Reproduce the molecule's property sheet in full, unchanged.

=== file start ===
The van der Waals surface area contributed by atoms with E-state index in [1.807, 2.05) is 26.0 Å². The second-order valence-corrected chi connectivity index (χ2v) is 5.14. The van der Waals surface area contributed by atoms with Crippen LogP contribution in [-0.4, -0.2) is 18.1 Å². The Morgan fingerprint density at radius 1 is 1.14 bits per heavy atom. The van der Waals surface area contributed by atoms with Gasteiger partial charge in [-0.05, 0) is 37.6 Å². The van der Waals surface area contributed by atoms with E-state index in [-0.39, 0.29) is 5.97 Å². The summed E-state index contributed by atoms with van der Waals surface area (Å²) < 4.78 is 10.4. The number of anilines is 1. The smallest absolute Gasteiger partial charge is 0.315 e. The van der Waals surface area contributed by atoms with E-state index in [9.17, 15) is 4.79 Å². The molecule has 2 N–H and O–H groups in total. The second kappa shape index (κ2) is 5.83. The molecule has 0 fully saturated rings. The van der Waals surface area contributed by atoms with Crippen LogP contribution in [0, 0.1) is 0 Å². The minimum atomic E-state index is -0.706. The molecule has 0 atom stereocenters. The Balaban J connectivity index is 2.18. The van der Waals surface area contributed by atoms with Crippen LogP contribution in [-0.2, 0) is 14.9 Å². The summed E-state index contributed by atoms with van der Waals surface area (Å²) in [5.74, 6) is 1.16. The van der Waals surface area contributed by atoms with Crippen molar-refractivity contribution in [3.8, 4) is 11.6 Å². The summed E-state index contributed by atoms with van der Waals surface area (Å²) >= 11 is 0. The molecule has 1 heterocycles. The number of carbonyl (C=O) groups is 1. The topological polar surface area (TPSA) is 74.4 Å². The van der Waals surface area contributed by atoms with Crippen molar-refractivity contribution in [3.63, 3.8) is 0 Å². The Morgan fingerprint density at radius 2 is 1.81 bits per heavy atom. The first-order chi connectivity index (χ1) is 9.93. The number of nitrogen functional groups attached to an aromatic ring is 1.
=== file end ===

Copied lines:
The van der Waals surface area contributed by atoms with E-state index in [1.807, 2.05) is 26.0 Å². The second-order valence-corrected chi connectivity index (χ2v) is 5.14. The van der Waals surface area contributed by atoms with Crippen LogP contribution in [-0.4, -0.2) is 18.1 Å². The Morgan fingerprint density at radius 1 is 1.14 bits per heavy atom. The van der Waals surface area contributed by atoms with Gasteiger partial charge in [-0.05, 0) is 37.6 Å². The van der Waals surface area contributed by atoms with E-state index in [-0.39, 0.29) is 5.97 Å². The summed E-state index contributed by atoms with van der Waals surface area (Å²) < 4.78 is 10.4. The number of anilines is 1. The smallest absolute Gasteiger partial charge is 0.315 e. The van der Waals surface area contributed by atoms with E-state index in [9.17, 15) is 4.79 Å². The molecule has 2 N–H and O–H groups in total. The second kappa shape index (κ2) is 5.83. The molecule has 0 fully saturated rings. The van der Waals surface area contributed by atoms with Crippen LogP contribution in [0, 0.1) is 0 Å². The minimum atomic E-state index is -0.706. The molecule has 0 atom stereocenters. The Balaban J connectivity index is 2.18. The van der Waals surface area contributed by atoms with Crippen LogP contribution in [-0.2, 0) is 14.9 Å². The summed E-state index contributed by atoms with van der Waals surface area (Å²) in [5.74, 6) is 1.16. The van der Waals surface area contributed by atoms with Crippen molar-refractivity contribution in [3.8, 4) is 11.6 Å². The summed E-state index contributed by atoms with van der Waals surface area (Å²) >= 11 is 0. The molecule has 1 heterocycles. The number of carbonyl (C=O) groups is 1. The topological polar surface area (TPSA) is 74.4 Å². The van der Waals surface area contributed by atoms with Crippen molar-refractivity contribution in [3.63, 3.8) is 0 Å². The Morgan fingerprint density at radius 2 is 1.81 bits per heavy atom. The first-order chi connectivity index (χ1) is 9.93. The number of nitrogen functional groups attached to an aromatic ring is 1.